Hiram, King Solomon’s Ally
Everett R. Turnbull & Ray V. Denslow
Solomon the Great had ascended the throne of David, his father. By clever political manipulation, and the powerful influence of the Queen Mother, Bathsheba, of Nathan, the Prophet, Zadok, the priest, Benaish, the head of the highly trained mercenary bodyguard of the old King, and others of the intimate circle of court favorites, Solomon (whom Nathan had also named "Jedidiah" — "Beloved of Jah") had made secure his throne. His troublesome rivals had been disposed of by arrest or banishment, and usually thereafter by murder. And the Wise King was well on his way toward establishing his reputation as the greatest of the Kings of Judah and Israel and the wisest of all men.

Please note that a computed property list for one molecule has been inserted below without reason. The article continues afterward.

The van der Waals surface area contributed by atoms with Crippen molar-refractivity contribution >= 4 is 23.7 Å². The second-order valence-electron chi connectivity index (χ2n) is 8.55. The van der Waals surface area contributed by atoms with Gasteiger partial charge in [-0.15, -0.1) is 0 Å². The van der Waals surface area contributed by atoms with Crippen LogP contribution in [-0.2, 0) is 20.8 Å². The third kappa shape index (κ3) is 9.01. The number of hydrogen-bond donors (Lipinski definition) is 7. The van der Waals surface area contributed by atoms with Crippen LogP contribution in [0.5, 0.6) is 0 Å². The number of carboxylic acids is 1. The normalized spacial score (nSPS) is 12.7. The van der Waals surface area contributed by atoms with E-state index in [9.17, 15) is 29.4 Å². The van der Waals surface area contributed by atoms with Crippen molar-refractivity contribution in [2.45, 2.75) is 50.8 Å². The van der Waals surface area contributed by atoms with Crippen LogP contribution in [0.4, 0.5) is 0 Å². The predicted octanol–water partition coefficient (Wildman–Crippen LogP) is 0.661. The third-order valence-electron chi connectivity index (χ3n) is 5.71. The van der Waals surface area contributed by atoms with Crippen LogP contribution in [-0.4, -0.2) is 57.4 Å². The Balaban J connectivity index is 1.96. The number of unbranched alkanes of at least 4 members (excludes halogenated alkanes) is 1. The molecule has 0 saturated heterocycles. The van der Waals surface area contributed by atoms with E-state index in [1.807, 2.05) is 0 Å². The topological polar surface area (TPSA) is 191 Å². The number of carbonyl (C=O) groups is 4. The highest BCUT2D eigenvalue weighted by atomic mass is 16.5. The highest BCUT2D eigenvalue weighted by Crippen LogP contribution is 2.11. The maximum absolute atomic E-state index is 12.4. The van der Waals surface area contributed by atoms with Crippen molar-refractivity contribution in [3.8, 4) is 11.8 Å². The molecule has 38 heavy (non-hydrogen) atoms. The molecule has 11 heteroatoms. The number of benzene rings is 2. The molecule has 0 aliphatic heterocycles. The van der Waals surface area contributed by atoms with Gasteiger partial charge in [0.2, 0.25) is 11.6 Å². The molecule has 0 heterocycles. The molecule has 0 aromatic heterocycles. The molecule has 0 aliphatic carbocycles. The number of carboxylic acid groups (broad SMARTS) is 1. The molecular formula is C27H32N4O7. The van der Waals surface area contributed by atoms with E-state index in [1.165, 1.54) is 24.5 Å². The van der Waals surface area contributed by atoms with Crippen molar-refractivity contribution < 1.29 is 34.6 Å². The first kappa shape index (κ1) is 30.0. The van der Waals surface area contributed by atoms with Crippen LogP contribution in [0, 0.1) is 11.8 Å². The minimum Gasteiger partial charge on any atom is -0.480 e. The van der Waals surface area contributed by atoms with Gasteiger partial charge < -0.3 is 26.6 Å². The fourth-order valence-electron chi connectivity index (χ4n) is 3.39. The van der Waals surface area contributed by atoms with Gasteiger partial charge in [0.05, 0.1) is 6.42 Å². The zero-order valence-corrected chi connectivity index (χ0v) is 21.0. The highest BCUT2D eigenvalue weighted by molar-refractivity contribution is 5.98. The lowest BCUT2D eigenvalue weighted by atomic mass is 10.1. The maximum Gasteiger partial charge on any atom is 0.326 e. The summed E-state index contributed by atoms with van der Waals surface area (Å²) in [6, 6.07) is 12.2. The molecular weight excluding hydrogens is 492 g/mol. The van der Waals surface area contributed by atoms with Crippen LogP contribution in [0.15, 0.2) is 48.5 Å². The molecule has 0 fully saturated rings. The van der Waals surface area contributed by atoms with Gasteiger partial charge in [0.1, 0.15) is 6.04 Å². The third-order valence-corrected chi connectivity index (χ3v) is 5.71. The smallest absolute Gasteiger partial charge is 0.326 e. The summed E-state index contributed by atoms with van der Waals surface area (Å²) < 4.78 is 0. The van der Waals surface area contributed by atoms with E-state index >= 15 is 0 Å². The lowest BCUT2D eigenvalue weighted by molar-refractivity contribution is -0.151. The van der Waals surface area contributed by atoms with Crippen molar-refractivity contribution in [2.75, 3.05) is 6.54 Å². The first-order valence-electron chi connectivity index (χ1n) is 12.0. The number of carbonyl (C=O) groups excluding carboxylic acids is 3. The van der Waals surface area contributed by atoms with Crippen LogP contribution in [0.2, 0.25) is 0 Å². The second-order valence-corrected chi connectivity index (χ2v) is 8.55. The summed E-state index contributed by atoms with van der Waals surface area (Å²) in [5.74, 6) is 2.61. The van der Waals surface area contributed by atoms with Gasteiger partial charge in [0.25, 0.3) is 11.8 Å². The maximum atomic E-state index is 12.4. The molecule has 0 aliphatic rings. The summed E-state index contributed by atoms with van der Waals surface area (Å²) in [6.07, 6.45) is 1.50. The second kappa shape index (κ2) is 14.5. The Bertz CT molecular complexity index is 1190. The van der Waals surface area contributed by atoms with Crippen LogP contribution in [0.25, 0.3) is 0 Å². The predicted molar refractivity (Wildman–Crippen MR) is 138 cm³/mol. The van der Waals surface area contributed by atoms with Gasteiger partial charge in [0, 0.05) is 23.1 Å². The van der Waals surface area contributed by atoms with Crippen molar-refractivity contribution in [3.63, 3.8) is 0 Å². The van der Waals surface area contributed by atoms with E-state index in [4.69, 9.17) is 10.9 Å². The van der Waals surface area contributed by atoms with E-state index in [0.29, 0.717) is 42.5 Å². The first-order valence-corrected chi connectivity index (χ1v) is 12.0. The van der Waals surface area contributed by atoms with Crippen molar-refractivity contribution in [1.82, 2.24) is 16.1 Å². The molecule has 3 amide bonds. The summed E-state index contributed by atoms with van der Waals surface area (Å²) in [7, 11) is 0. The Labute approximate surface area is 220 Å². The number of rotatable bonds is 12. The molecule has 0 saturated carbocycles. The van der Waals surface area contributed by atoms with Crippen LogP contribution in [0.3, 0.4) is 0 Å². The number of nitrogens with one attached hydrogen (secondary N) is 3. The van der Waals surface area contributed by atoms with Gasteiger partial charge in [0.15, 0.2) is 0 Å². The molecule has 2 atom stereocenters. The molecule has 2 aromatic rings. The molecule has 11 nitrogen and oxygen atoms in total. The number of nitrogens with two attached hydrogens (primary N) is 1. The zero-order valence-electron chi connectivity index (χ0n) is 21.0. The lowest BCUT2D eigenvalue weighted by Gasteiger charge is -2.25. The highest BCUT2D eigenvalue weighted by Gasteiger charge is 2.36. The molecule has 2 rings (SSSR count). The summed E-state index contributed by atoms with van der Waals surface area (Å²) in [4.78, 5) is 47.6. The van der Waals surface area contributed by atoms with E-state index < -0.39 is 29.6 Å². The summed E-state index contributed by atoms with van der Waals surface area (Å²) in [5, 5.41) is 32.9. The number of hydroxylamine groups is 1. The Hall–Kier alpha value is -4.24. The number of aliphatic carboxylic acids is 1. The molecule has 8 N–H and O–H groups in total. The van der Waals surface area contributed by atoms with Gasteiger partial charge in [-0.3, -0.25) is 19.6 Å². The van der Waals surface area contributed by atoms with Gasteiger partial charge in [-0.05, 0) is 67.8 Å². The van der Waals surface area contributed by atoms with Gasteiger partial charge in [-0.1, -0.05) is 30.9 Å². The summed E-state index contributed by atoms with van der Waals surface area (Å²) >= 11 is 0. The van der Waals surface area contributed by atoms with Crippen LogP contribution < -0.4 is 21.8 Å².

David had yearned to build a temple for the worship of the one God more splendid and magnificent than any devoted to the worship of the heathen gods of his neighbors. Whether because he was too busy building the foundations of his kingdom or because he was a man of war and blood was on his hands, or actually because there was too great opposition of the old fashioned who believed that the erection of costly fixed temples was contrary to the true and primitive worship of Jahweh, which should involve a tent or tabernacle — whatever the reason may have been ( maybe all of them), David did not build. But he did select the site for such a fane on the threshing floor of Araunah, he did amass great amounts of material for the building, he did leave in the minds of his people a vision of a temple-to-be, and, more than that, he left to his son and successor the hot ambition to do that which his father could not do, and that which he perhaps hoped no other person could do. So began the building of the Temple of Solomon.